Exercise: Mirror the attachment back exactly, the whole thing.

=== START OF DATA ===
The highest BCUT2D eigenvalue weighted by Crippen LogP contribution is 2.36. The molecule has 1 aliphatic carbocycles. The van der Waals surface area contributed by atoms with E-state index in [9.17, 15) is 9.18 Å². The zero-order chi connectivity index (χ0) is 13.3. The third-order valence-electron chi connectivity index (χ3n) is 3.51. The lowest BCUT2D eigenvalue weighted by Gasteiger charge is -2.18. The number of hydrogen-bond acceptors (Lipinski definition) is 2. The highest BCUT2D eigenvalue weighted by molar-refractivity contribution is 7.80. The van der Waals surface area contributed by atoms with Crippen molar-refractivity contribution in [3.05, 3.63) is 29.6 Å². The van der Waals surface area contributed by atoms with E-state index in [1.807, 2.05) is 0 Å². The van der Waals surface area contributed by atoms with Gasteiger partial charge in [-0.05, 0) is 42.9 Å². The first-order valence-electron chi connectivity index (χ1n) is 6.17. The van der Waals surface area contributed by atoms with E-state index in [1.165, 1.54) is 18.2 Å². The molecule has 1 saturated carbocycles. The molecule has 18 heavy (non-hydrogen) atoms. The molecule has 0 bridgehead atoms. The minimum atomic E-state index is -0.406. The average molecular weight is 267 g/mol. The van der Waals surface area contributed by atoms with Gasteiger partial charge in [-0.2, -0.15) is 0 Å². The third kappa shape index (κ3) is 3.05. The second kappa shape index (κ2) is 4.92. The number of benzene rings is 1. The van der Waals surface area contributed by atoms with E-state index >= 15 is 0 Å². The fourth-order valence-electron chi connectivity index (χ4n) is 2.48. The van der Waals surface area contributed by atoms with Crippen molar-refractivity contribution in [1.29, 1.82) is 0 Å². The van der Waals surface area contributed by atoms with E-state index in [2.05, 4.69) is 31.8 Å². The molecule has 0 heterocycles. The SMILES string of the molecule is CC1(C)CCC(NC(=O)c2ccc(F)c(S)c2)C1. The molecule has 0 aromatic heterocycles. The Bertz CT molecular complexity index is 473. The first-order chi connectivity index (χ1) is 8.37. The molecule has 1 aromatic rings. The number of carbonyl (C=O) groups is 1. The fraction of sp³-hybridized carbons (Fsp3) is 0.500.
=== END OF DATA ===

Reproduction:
The highest BCUT2D eigenvalue weighted by Crippen LogP contribution is 2.36. The molecule has 1 aliphatic carbocycles. The van der Waals surface area contributed by atoms with E-state index in [9.17, 15) is 9.18 Å². The zero-order chi connectivity index (χ0) is 13.3. The third-order valence-electron chi connectivity index (χ3n) is 3.51. The lowest BCUT2D eigenvalue weighted by Gasteiger charge is -2.18. The number of hydrogen-bond acceptors (Lipinski definition) is 2. The highest BCUT2D eigenvalue weighted by molar-refractivity contribution is 7.80. The van der Waals surface area contributed by atoms with Crippen molar-refractivity contribution in [3.05, 3.63) is 29.6 Å². The van der Waals surface area contributed by atoms with E-state index in [1.807, 2.05) is 0 Å². The van der Waals surface area contributed by atoms with Gasteiger partial charge in [-0.05, 0) is 42.9 Å². The first-order valence-electron chi connectivity index (χ1n) is 6.17. The van der Waals surface area contributed by atoms with E-state index in [1.165, 1.54) is 18.2 Å². The molecule has 1 saturated carbocycles. The molecule has 18 heavy (non-hydrogen) atoms. The molecule has 0 bridgehead atoms. The minimum atomic E-state index is -0.406. The average molecular weight is 267 g/mol. The van der Waals surface area contributed by atoms with Gasteiger partial charge in [-0.2, -0.15) is 0 Å². The third kappa shape index (κ3) is 3.05. The second kappa shape index (κ2) is 4.92. The number of benzene rings is 1. The van der Waals surface area contributed by atoms with E-state index >= 15 is 0 Å². The fourth-order valence-electron chi connectivity index (χ4n) is 2.48. The van der Waals surface area contributed by atoms with Crippen molar-refractivity contribution in [1.29, 1.82) is 0 Å². The van der Waals surface area contributed by atoms with E-state index in [2.05, 4.69) is 31.8 Å². The molecule has 0 heterocycles. The SMILES string of the molecule is CC1(C)CCC(NC(=O)c2ccc(F)c(S)c2)C1. The molecule has 0 aromatic heterocycles. The Bertz CT molecular complexity index is 473. The first-order chi connectivity index (χ1) is 8.37. The molecule has 1 aromatic rings. The number of carbonyl (C=O) groups is 1. The fraction of sp³-hybridized carbons (Fsp3) is 0.500.